The future of our language
Daily Record/Sunday News
Sunday, September 26, 2004
By LAURI LEBO

Census numbers predict a sea change in speaking



To someone who speaks only English, words can be taken for granted.  A chair is always a chair.

But to someone learning a second language, chair might be silla or chaise or der Stuhl.

"One of the problems in this country is we really don't understand how language works," said Becky Kline, executive director for the Northeast Conference on the Teaching of Foreign Language at Dickinson University.

But to a bilingual child, "Words are pretty arbitrary," said Kline, whose nonprofit agency promotes and advocates for foreign language education.

"We don't call it a raccoon because there is something that goes with the word. And once you know it is arbitrary, then you know there are choices."

As America changes in the next decades, many native English speakers may no longer be able to take language for granted. The U.S. Census Bureau
predicts that in 30 years, 40 percent of the school-age population will speak a language at home other than English.

Studies have shown the way to reach these students is through a type of immersion language program started this year in the York City School District.

The district's Spanish immersion classes at three of its six elementary schools are the first of its kind in Central Pennsylvania.

A 2002 study of five school districts by the U.S. Department of Education funded Center for Research on Education, Diversity and Excellence found that programs similar to the ones being taught in the York school district are most effective for minority-language speaking students over the long term and have the fewest dropouts from those programs.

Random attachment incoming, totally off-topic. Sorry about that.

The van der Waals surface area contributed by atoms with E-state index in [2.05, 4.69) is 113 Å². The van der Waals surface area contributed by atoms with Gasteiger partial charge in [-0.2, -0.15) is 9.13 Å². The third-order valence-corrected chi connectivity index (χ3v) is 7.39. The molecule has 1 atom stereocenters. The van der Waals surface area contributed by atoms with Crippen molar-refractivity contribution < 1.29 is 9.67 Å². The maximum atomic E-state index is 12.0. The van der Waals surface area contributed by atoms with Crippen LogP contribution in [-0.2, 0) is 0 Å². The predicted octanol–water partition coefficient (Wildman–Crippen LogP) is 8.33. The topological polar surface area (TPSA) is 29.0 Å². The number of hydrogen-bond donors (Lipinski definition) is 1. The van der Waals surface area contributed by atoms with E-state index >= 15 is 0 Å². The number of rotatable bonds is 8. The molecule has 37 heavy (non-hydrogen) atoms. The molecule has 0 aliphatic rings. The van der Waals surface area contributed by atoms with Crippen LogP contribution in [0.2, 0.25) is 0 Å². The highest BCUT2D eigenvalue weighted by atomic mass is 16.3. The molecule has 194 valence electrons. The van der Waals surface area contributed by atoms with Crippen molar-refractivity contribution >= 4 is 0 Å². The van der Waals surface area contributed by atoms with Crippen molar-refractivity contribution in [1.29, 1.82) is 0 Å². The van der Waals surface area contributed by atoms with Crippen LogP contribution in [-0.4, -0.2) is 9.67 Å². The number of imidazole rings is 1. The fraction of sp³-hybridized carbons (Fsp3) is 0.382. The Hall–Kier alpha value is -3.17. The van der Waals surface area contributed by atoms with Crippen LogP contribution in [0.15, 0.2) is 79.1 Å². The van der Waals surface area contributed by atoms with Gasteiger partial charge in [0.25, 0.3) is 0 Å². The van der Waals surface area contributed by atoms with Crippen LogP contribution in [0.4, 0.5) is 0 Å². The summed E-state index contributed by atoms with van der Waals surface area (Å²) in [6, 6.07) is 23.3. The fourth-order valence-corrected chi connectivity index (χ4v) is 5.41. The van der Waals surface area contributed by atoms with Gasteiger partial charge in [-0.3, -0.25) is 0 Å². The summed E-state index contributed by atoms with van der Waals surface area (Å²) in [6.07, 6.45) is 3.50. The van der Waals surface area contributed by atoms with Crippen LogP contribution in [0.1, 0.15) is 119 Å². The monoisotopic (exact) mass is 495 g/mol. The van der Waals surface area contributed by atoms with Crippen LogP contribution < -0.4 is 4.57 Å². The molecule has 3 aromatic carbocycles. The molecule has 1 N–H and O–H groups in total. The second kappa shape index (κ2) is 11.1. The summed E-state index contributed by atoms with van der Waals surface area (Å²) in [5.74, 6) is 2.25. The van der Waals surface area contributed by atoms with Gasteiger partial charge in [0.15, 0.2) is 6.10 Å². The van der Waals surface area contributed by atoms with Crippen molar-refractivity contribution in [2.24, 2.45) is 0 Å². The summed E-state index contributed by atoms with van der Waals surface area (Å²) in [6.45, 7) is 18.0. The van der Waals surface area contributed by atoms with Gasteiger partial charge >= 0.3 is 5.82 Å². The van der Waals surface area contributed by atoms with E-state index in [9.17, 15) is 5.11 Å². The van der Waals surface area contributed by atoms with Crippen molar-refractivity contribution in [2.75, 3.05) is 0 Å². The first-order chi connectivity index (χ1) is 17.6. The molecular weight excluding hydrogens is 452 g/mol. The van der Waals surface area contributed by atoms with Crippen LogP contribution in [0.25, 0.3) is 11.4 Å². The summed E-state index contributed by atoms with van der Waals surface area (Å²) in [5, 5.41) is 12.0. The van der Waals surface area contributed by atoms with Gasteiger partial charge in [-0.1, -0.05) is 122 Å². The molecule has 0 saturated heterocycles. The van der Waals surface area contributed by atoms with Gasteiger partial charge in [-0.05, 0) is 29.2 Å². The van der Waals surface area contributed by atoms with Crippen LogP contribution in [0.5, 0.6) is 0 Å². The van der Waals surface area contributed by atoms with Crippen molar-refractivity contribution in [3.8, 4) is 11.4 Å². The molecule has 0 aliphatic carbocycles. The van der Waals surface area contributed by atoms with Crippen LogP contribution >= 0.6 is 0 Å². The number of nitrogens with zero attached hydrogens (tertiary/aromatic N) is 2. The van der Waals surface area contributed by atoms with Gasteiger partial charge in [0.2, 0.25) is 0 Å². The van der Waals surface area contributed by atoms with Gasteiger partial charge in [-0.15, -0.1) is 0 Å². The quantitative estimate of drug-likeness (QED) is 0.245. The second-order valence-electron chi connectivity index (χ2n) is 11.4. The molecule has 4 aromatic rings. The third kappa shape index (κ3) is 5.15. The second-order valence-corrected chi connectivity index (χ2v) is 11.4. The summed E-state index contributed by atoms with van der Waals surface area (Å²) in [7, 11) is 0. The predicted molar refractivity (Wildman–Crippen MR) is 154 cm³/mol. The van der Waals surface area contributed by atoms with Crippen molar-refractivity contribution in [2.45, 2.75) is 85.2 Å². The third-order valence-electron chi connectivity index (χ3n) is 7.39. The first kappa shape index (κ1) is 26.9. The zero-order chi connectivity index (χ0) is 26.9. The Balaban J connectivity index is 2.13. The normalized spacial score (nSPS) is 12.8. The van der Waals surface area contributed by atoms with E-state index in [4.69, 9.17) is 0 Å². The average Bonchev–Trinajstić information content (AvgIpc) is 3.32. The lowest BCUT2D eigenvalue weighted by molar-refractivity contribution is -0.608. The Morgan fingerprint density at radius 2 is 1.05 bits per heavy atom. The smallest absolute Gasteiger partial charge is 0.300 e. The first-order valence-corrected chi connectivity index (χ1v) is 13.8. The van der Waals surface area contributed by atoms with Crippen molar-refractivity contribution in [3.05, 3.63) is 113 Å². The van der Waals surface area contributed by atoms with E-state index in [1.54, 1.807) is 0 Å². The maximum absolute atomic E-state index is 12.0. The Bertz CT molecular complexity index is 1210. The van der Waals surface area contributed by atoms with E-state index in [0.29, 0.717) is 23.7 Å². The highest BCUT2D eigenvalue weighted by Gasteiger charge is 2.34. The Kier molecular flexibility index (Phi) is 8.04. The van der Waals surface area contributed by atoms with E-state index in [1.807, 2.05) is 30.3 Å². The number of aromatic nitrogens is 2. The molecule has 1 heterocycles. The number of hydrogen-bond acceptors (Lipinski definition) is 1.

The report states that non-English speakers performed better in all academic subjects after 4 to 7 years of dual-language schooling than when taught solely in English.

While the Manheim Township School District in Lancaster County has had an immersion program since 1994, its program is only one-way immersion ?that is, the students are all native English speakers.

York's program is split between students who are native English speakers and students whose first language is Spanish.

But while such programs are still unusual for the area, the need for alternative language programs is growing.

For years, the common practice of teaching non-English speakers had been to immerse them in the English language essentially stripping away the native language of the Spanish-speaking child, Kline said.

"Ten years later, (the student) is in ninth grade taking Spanish I," she said.

Even though the concept of dual immersion has been around since 1963, it is now gaining in popularity.

According to a 2002 survey, 249 schools across the country had a dual-immersion language program. The vast majority of them were in Spanish/English. Of the rest of them: five were Chinese/English; five French/English; three Korean/English; and two Navajo/English.

Rather than teaching non-English students how to speak a different language, dual-immersion programs focus more on teaching Spanish-speaking students how to learn a second language while preserving their native one - as well as teaching English-speaking students to gain Spanish fluency.

Kline said one of the advantages of dual-immersion programs, as opposed to one-way immersion, is that children are working together to learn each other's language, providing cultural experiences they might otherwise not have.

"What a brilliant, brilliant concept," Kline said.